- The Enterprise
- The Recorder
Work is set to begin this summer at Mechanicsville Elementary School after the St. Mary’s school board approved new playground equipment to be installed in advance of new parking lots and entrances.
The board last week awarded the Mechanicsville school playground project to Playground Specialists, Inc. for two playgrounds and a swing set along with fall surfaces for a cost of $142,028, including installation.
Larry Hartwick, supervisor of design and construction, said that hopefully most of the playground would be ready soon after the start of school in August.
Mechanicsville Elementary School, Ridge Elementary School and Oakville Elementary School, were identified as a high priority for playground replacements in 2009. The playground at Ridge Elementary School was replaced in 2010 and the replacement of the playground at Oakville Elementary School is under way along with parking lot and entrance modifications.
The site improvements for bus parking and access improvements at Mechanicsville Elementary School are currently under review by St. Mary’s County’s Department of Land Use and Growth Management.
As currently planned, Hartwick said that four to five months of work needs to be done at Mechanicsville Elementary before the start of the 2013 - 2014 school year.
There will be a six-foot tall plywood fence put up around the construction area behind the school once work starts there around next year’s spring break, Hartwick said. That fence will help keep the work area separate from the play yards and keep children safe, he said.
Once next summer rolls around, he said, work will begin on the front parking lot area.
All traffic will come in from the back of the school off of Old Village Road. The entrances that front Route 235 will likely be blocked and used only for emergencies or school events.
Brad Clements said that he has heard some objections, including from one county commissioner, over routing buses down Old Mechanicsville Road to enter the school parking lot. Clements said that now all but about two buses come from the back side of the school where most of the Mechanicsville school district lies.
This new formation will keep those buses from having to go out onto Route 235 to enter the school and leave a safer operation, Clements said.
“I think we’re doing the right thing,” school board member Cathy Allen said, adding that the new layout will keep buses from having to cross over Route 235.
Clements said that the Three Notch Trail, a walking and biking path that eventually will run from Lexington Park to St. Mary’s County’s northern border in Charlotte Hall, will stretch directly behind the school. Trail users will be able to use the school’s new rear parking lot, especially on weekends, he said.
Classrooms to be rearranged at Green Holly Elementary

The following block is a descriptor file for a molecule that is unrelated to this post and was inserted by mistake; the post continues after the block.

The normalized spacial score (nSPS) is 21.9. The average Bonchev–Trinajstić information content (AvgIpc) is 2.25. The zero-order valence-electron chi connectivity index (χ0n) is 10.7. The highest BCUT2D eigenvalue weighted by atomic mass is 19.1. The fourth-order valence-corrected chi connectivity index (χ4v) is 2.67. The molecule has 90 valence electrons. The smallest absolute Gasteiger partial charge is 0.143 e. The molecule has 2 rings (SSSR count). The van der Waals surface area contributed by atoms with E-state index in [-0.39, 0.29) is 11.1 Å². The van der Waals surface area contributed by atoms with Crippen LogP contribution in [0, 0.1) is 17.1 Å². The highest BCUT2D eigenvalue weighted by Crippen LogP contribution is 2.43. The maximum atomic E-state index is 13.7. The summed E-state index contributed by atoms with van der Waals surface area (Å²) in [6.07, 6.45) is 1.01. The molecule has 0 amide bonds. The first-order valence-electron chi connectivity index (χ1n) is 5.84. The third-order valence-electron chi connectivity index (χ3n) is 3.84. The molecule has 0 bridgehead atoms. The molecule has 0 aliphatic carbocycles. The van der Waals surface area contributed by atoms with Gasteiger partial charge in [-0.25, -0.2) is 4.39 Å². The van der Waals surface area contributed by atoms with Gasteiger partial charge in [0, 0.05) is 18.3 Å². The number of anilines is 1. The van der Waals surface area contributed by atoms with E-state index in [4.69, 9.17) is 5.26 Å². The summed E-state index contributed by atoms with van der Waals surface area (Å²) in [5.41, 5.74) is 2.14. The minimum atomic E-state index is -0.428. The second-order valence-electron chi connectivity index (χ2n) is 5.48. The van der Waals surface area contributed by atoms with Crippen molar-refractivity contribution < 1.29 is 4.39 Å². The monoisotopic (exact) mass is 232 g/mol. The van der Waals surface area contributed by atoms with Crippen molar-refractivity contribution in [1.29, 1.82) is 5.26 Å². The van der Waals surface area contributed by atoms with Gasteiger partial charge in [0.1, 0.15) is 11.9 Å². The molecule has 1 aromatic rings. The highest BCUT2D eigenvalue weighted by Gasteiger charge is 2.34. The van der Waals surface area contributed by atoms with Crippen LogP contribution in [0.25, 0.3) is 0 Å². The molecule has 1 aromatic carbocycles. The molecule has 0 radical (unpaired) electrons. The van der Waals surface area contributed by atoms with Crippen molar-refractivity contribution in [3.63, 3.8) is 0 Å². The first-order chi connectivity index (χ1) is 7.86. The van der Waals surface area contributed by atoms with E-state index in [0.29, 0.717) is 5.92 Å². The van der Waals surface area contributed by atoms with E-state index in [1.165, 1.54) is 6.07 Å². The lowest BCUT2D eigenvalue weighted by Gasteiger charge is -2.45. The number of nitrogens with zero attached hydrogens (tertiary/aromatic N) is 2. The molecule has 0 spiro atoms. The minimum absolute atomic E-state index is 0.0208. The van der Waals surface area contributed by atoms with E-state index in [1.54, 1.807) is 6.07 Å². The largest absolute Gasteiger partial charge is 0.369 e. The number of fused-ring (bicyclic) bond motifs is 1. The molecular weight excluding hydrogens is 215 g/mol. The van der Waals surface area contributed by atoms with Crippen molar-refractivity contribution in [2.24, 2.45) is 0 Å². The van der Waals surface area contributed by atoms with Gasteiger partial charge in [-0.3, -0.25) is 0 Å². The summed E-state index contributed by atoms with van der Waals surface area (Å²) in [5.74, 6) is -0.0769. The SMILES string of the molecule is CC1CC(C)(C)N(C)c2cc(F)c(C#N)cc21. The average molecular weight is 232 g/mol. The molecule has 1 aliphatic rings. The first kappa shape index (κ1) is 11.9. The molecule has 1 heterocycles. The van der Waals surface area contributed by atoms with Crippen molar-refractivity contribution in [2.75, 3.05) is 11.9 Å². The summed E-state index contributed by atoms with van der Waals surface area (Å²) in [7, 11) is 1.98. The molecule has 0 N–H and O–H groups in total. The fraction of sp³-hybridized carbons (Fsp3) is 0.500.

A renovation to parts of Green Holly Elementary School is back on track for work to start this summer.
The $318,470 in work will include modifying classrooms to keep the preschool and prekindergarten classes in one section of the school near where Judy Center classes are now. Crews will change entrances to hallway bathrooms so they will be accessible directly from classrooms.
Also, all doors to the school building will be converted to electronic locks that teachers and staff open with key badges and about 60 deteriorating doors at the school will be replaced.
The project was put out to bid earlier but bids came back over budget, school officials said. The project was retooled and put back out to bid this spring; the school board Wednesday awarded the contract to Dennis Anderson Construction, which was the lowest bidder and met minority business enterprise goals, Hartwick said.
Work on the interior modifications will begin this summer at Green Holly and be completed by December as crews work after school and on weekends, Hartwick said.
Plan for new schools examined, refined
The school board also approved a long-term educational facilities master plan that rearranged the schedule for some new school buildings, including moving up construction of a new elementary school. Several large school projects have been deferred over the last few years due to budget constraints, Kim Howe, coordinating supervisor of capital planning, said.
Design is under way for a new elementary school to open in August 2015 on property known as the Hayden farm in Leonardtown. Another new school will be needed almost immediately once the school at the Hayden site opens, school officials said, because of continued enrollment increases.
That proposed new elementary school will likely be located in the southern section of the county and could open in August 2018. After that, the next new elementary school, planned to open seven years from now, would be back in the central section, school officials said.
The facilities master plan is the basis for the school’s capital improvements program request that will be made in the fall to the county government.
“This is a planning document, not a funding document,” Howe said.
All but four of the county’s elementary schools are over the local-rated capacity, although trailers at schools help bring those enrollments within or close to capacity at most of the schools, with the exception of Evergreen Elementary School which was more than 100 students over capacity at the beginning of last school year and projected to grow more this year.
“We’re going to continue to build in creative ways to get this done,” board member Mary Washington said.